Graduation Year


Document Type




Degree Name

Master of Science (M.S.)

Degree Granting Department


Major Professor

Jason Gulley, Ph.D.

Committee Member

Bogdan P. Onac, Ph.D.

Committee Member

Mark Rains, Ph.D.


dripwater, karst hydrology, northern Guam, theoretical pCO2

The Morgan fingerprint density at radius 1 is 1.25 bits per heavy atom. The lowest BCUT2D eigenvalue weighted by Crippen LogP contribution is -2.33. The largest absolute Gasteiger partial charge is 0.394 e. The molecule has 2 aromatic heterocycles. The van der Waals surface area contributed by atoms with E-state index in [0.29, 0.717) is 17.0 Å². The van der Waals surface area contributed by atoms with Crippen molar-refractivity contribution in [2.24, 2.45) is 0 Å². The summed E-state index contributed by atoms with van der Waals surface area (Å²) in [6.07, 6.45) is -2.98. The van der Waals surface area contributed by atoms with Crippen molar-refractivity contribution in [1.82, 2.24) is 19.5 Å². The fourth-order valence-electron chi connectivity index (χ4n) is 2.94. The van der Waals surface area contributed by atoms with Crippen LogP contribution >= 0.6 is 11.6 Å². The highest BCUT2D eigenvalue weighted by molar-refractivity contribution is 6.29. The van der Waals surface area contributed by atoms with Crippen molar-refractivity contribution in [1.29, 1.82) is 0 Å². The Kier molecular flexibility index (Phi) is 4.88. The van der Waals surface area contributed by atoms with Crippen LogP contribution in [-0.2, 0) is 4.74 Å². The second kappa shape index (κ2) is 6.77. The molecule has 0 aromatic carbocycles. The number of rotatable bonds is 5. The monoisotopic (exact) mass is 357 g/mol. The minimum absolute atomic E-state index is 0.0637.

Carbon dioxide is the primary driver of dissolution and precipitation reactions in epigene limestone caves. While much work has been conducted on CO2 dynamics involved in dissolution in the phreatic zone, less research has been conducted on vadose CO2 dynamics, especially in tropical caves developed in eogenetic limestones. In this study, we investigate spatial and temporal variation in pCO2 in the deep vadose zone of eogenetic limestone above Jinapsan Cave, located in northern Guam. Five years of carbonate chemistry data from three dripwater sites in Jinapsan Cave (Flatman, Station1, and Trinity) were used to model the theoretical pCO2 with which infiltrating waters had likely equilibrated along flow paths between the soil and the cave. Theoretical pCO2 essentially models the amount of CO2 that would need to be added to dripwaters that have degassed and become supersaturated with respect to calcite upon entering a lower CO2 cave void in order to return the water to equilibrium. Theoretical pCO2 values range from 10-2.8 to 10-1.8 atm among the three sites examined. These results were generally lower compared to similar studies in telogenetic and continental karst, which range from 10-3.7 to 10-0.96 atm. Theoretical pCO2 data from Jinapsan Cave have significant differences among the three drip sites, with the site closest to the entrance (Flatman) having the highest values and the farthest from the entrance (Trinity) having the lowest values; in addition, the values also have a great seasonal variability. Low theoretical pCO2 values in Jinapsan Cave’s dripwaters indicate that vadose zones in eogenetic limestone may be better ventilated, and hence have lower pCO2, than those in telogenetic limestone. The ventilation of the vadose zone is facilitated by high matrix porosity and permeability of eogenetic limestone and may be driven by barometric pressure changes or wind.

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